Wednesday, December 14, 2005

This is pitiful, even for Bush

The parents of Marine Lt. Ryan McGlothlin were on CNN tonight. It turns out that the lieutenant and I would have agreed about a lot.

Let's remember first what Bush said today.
The work ahead will also require continued sacrifice. Yet we can be confident, because history has shown the power of freedom to overcome tyranny. And we can be confident because we have on our side the greatest force for freedom in human history: the men and women of the United States Armed Forces. (Applause.)

One of these men was a Marine lieutenant named Ryan McGlothlin, from Lebanon, Virginia. Ryan was a bright young man who had everything going for him and he always wanted to serve our nation. He was a valedictorian of his high school class. He graduated from William & Mary with near-perfect grade averages, and he was on a full scholarship at Stanford, where he was working toward a doctorate in chemistry.

Two years after the attacks of September the 11th, the young man who had the world at his feet came home from Stanford for a visit. He told his dad, "I just don't feel like I'm doing something that matters. I want to serve my country. I want to protect our lands from terrorists, so I joined the Marines." When his father asked him if there was some other way to serve, Ryan replied that he felt a special obligation to step up because he had been given so much. Ryan didn't support me in the last election, but he supported our mission in Iraq. And he supported his fellow Marines.

Ryan was killed last month fighting the terrorists near the -- Iraq's Syrian border. In his pocket was a poem that Ryan had read at his high school graduation, and it represented the spirit of this fine Marine. The poem was called "Don't Quit."

In our fight to keep America free, we'll never quit.
But here's what Lt. McGlothlin's mother had to say.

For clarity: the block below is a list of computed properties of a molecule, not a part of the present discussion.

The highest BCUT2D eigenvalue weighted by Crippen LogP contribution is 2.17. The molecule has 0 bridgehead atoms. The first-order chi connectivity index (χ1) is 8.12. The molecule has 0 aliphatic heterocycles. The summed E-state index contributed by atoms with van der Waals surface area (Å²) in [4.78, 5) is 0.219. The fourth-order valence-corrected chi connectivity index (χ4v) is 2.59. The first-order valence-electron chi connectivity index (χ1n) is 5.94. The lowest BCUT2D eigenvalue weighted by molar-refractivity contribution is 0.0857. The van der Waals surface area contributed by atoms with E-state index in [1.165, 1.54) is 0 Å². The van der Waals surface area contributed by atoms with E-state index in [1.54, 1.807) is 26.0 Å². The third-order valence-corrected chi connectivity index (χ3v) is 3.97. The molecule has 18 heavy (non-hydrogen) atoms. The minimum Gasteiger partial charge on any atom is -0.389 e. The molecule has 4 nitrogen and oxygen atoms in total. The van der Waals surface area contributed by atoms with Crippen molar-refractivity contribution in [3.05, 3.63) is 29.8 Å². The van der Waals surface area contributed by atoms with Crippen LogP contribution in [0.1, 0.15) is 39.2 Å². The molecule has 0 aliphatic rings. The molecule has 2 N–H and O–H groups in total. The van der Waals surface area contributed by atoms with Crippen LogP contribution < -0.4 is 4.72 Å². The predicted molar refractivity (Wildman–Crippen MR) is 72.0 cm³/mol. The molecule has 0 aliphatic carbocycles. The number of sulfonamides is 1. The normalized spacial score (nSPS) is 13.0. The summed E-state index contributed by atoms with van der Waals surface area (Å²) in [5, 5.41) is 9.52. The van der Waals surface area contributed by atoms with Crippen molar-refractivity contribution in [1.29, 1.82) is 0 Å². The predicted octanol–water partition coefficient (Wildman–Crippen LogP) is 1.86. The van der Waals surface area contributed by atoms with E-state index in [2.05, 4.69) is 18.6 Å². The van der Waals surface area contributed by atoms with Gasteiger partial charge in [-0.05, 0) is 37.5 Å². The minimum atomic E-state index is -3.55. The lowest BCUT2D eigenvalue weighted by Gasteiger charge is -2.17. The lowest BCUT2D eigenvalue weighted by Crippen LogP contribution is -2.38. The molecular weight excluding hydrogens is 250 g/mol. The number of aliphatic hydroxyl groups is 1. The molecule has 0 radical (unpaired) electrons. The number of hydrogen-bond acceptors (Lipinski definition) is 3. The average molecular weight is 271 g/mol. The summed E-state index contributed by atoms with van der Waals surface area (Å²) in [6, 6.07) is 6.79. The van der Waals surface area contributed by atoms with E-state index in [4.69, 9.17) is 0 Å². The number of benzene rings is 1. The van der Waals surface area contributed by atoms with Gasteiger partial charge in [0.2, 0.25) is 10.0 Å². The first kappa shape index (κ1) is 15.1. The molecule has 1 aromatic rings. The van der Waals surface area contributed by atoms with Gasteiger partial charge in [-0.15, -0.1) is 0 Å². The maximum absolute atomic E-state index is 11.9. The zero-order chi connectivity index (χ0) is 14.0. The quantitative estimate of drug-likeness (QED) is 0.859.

Actually, I don't feel Ryan felt that when we first went to war that was the right place or the right time. And that's why we wanted to make sure that the White House understood that. He felt if we were going to go to war we should have been in Afghanistan, and I think he felt war should have been the last resort or last possible resort. And I'm not sure he felt that it was.

What he did feel that once we went there, and we tore down the government they did know, and disrupted their country, we had an obligation to fix what we had destroyed. And he very strongly believed in that.
In other words, we're seeing the results of what Colin Powell called the "Pottery Barn" policy. McGlothlin believed that, since we'd broken Iraq, we were responsible for fixing it. He knew that the initial move was a mistake and, while he grew to admire and want to help the Iraqis, he didn't think this war had anything to do with keeping America free.

I believed the same thing until very recently.

Let's run down the list: Bush has sent our lost soldiers home as freight, joked while discussing their (and Iraqis) final sacrifices and, now, he now misrepresents the values of the dead for his own purposes. He has no shame.


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